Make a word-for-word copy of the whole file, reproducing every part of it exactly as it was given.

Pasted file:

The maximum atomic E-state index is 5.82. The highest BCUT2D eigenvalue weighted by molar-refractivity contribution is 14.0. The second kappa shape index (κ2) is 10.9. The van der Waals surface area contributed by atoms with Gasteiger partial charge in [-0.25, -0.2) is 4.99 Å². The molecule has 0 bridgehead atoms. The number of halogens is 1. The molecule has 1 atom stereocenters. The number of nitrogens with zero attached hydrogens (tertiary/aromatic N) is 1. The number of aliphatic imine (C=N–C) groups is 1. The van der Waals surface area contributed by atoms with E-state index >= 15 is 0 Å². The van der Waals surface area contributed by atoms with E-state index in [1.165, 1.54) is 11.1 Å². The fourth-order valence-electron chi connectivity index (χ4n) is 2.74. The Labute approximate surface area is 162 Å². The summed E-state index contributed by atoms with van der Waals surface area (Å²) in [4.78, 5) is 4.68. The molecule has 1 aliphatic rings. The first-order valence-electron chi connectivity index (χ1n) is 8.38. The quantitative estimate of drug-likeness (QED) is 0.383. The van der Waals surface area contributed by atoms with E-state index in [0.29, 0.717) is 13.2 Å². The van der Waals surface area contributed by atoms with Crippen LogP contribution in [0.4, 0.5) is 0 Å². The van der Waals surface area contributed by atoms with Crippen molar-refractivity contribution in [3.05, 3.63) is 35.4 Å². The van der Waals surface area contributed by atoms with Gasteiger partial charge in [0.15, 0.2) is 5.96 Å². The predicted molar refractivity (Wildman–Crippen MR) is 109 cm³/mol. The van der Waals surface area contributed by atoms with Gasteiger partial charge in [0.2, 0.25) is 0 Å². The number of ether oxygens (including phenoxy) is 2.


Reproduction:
The maximum atomic E-state index is 5.82. The highest BCUT2D eigenvalue weighted by molar-refractivity contribution is 14.0. The second kappa shape index (κ2) is 10.9. The van der Waals surface area contributed by atoms with Gasteiger partial charge in [-0.25, -0.2) is 4.99 Å². The molecule has 0 bridgehead atoms. The number of halogens is 1. The molecule has 1 atom stereocenters. The number of nitrogens with zero attached hydrogens (tertiary/aromatic N) is 1. The number of aliphatic imine (C=N–C) groups is 1. The van der Waals surface area contributed by atoms with E-state index >= 15 is 0 Å². The van der Waals surface area contributed by atoms with E-state index in [1.165, 1.54) is 11.1 Å². The fourth-order valence-electron chi connectivity index (χ4n) is 2.74. The Labute approximate surface area is 162 Å². The summed E-state index contributed by atoms with van der Waals surface area (Å²) in [4.78, 5) is 4.68. The molecule has 1 aliphatic rings. The first-order valence-electron chi connectivity index (χ1n) is 8.38. The quantitative estimate of drug-likeness (QED) is 0.383. The van der Waals surface area contributed by atoms with E-state index in [0.29, 0.717) is 13.2 Å². The van der Waals surface area contributed by atoms with Crippen LogP contribution in [0.4, 0.5) is 0 Å². The van der Waals surface area contributed by atoms with Crippen molar-refractivity contribution in [3.05, 3.63) is 35.4 Å². The van der Waals surface area contributed by atoms with Gasteiger partial charge in [0.15, 0.2) is 5.96 Å². The predicted molar refractivity (Wildman–Crippen MR) is 109 cm³/mol. The van der Waals surface area contributed by atoms with Gasteiger partial charge in [0.2, 0.25) is 0 Å². The number of ether oxygens (including phenoxy) is 2.